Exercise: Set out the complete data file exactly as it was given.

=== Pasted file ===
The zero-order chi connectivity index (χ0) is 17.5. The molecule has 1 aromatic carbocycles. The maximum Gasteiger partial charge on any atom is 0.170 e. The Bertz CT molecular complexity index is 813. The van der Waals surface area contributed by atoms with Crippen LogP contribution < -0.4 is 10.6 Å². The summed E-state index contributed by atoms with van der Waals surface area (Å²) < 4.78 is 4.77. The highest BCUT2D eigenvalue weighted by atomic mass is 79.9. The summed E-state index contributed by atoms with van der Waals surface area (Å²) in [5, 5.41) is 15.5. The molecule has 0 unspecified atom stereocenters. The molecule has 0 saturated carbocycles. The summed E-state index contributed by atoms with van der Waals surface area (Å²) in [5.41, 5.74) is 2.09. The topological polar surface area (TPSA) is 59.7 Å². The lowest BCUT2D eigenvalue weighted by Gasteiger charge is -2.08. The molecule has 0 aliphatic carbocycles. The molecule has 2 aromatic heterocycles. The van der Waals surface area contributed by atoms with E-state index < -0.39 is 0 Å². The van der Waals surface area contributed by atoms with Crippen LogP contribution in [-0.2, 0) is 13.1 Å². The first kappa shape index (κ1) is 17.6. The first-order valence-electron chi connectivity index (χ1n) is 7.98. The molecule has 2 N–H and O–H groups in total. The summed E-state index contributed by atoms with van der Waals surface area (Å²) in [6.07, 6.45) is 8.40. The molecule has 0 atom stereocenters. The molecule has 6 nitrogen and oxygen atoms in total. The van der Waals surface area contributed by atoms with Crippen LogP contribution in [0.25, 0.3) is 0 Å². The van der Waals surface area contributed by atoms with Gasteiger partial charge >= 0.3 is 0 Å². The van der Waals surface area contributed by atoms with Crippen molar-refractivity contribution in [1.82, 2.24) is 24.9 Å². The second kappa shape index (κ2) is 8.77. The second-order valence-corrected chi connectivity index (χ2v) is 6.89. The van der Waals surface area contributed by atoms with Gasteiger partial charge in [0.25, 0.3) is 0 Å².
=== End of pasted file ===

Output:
The zero-order chi connectivity index (χ0) is 17.5. The molecule has 1 aromatic carbocycles. The maximum Gasteiger partial charge on any atom is 0.170 e. The Bertz CT molecular complexity index is 813. The van der Waals surface area contributed by atoms with Crippen LogP contribution < -0.4 is 10.6 Å². The summed E-state index contributed by atoms with van der Waals surface area (Å²) < 4.78 is 4.77. The highest BCUT2D eigenvalue weighted by atomic mass is 79.9. The summed E-state index contributed by atoms with van der Waals surface area (Å²) in [5, 5.41) is 15.5. The molecule has 0 unspecified atom stereocenters. The molecule has 0 saturated carbocycles. The summed E-state index contributed by atoms with van der Waals surface area (Å²) in [5.41, 5.74) is 2.09. The topological polar surface area (TPSA) is 59.7 Å². The lowest BCUT2D eigenvalue weighted by Gasteiger charge is -2.08. The molecule has 0 aliphatic carbocycles. The molecule has 2 aromatic heterocycles. The van der Waals surface area contributed by atoms with E-state index < -0.39 is 0 Å². The van der Waals surface area contributed by atoms with Crippen LogP contribution in [-0.2, 0) is 13.1 Å². The first kappa shape index (κ1) is 17.6. The first-order valence-electron chi connectivity index (χ1n) is 7.98. The molecule has 2 N–H and O–H groups in total. The summed E-state index contributed by atoms with van der Waals surface area (Å²) in [6.07, 6.45) is 8.40. The molecule has 0 atom stereocenters. The molecule has 6 nitrogen and oxygen atoms in total. The van der Waals surface area contributed by atoms with Crippen LogP contribution in [0.25, 0.3) is 0 Å². The van der Waals surface area contributed by atoms with Gasteiger partial charge >= 0.3 is 0 Å². The van der Waals surface area contributed by atoms with Crippen molar-refractivity contribution in [1.82, 2.24) is 24.9 Å². The second kappa shape index (κ2) is 8.77. The second-order valence-corrected chi connectivity index (χ2v) is 6.89. The van der Waals surface area contributed by atoms with Gasteiger partial charge in [0.25, 0.3) is 0 Å².